Mechanical properties of nanostructured amorphous metal multilayer thin films

  • PDF / 1,437,932 Bytes
  • 9 Pages / 612 x 792 pts (letter) Page_size
  • 35 Downloads / 174 Views

DOWNLOAD

REPORT


A.B. Mann Department of Ceramic & Materials Engineering, Rutgers University, Piscataway, New Jersey 08854

H. Kungb) Division of Materials Sciences and Technology, Los Alamos National Laboratory, Los Alamos, New Mexico 87545

C.L. Chien Department of Physics & Astronomy, The Johns Hopkins University, Baltimore, Maryland 21218

T.P. Weihs and R.C. Cammaratac) Department of Materials Science & Engineering, The Johns Hopkins University, Baltimore, Maryland 21218 (Received 30 December 2003; accepted 22 March 2004)

The hardness of amorphous metal multilayered films was investigated by nanoindenation. Bilayer material systems of amorphous CuNb, FeB, and FeTi were produced by dc sputtering on 〈112¯0〉 sapphire substrates to a total thickness of 1 ␮m. The bilayer periods (⌳) ranged from 2 to 50 nm. The films’ noncrystallinity was verified by x-ray diffraction (XRD) and electron diffraction. The layer structure was verified by transmission electron microscopy and grazing angle XRD. The hardness and elastic modulus properties of the films, measured by nanoindentation, were shown to be statistically equivalent to the rule mixtures predictions. The hardness behavior is in contrast with the behavior of crystalline multilayered films, which generally display significant enhancements as the bilayer period is decreased below 10 nm. The lack of a significant hardness variation in the amorphous films strongly suggests that dislocation-mediated mechanisms do not govern inhomogeneous flow in amorphous metals.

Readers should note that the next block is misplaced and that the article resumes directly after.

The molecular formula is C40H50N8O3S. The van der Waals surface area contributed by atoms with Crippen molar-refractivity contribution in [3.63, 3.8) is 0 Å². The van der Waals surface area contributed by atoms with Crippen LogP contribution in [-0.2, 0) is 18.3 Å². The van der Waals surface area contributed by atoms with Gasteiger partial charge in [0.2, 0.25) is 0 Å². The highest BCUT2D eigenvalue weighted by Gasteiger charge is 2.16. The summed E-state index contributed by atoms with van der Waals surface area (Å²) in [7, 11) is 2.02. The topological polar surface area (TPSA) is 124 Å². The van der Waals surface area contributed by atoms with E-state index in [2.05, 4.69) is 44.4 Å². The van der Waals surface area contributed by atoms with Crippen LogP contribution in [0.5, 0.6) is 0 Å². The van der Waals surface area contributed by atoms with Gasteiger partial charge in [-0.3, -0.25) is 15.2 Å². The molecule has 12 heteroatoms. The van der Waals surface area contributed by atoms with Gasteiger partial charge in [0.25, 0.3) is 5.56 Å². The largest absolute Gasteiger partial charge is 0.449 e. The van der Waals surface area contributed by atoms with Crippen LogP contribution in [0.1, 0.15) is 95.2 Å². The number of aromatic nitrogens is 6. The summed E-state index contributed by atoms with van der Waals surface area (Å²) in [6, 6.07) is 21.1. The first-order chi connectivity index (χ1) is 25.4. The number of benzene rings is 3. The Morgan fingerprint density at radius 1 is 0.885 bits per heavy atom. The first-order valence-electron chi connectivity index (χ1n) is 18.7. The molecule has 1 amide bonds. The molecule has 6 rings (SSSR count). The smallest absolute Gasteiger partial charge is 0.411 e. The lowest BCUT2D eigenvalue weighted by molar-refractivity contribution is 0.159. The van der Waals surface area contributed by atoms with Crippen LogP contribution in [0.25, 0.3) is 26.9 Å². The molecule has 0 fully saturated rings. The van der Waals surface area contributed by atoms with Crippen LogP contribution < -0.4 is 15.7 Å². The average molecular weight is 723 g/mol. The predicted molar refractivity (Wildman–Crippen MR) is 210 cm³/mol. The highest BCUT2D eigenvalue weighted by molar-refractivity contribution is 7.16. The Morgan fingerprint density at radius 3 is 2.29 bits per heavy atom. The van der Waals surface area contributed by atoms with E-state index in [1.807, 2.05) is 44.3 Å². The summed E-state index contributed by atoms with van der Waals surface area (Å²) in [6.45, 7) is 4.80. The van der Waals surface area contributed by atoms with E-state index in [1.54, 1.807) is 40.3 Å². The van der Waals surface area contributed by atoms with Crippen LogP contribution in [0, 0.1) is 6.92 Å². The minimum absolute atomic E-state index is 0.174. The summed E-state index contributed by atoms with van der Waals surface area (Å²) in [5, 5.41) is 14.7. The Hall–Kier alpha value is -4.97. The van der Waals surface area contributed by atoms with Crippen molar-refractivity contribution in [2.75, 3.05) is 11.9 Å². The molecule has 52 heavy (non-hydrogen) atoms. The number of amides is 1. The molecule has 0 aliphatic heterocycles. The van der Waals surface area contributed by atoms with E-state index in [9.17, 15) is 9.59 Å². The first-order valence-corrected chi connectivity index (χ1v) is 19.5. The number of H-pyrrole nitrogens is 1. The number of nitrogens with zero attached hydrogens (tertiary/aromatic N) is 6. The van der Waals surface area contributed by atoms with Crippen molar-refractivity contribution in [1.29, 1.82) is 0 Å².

I. INTRODUCTION

Nanostructured crystalline composite materials can exhibit mechanical properties that differ significantly from those of their components in bulk form.1 For example, significant hardness enhancements (50–400% over the rule of mixtures) have been observed in crys-

a)

Present address: Advanced Products Research and Development Lab, Motorola Inc., Tempe, AZ 85684. Address all correspondence to this author. email: [email protected] b) Present address: Division of Materials Sciences and Engineering (SC-13), U.S. Department of Energy, Germantown, MD 20874. c) This author was an editor of this journal during the review and decision stage. For the JMR policy on review and publication of manuscripts authored by editors, please refer to http:// www.mrs.org/publications/JMR/policy.html DOI: 10.1557/JMR.2004.0248 1840

http://journals.cambridge.org

J. Mater. Res., Vol. 19, No. 6, Jun 2004 Downloaded: 14 Mar 2015

talline multilayer thin films, especially in films having bilayer periods below 10 nm.2–6 This phenomenon can be explained by three major mechanisms of dislocation entrapment associated with the high density of interfaces.7–11 If there is significant lattice matching between the layers of differing equilibrium lattice spacing, the resulting coherency stress can lead to a Peach–Koehler force on dislocations, impeding their motion. Near an interface where a change in elastic modulus occurs, dislocations can also experience an image force that causes a net repulsion from the layers with a higher elastic mod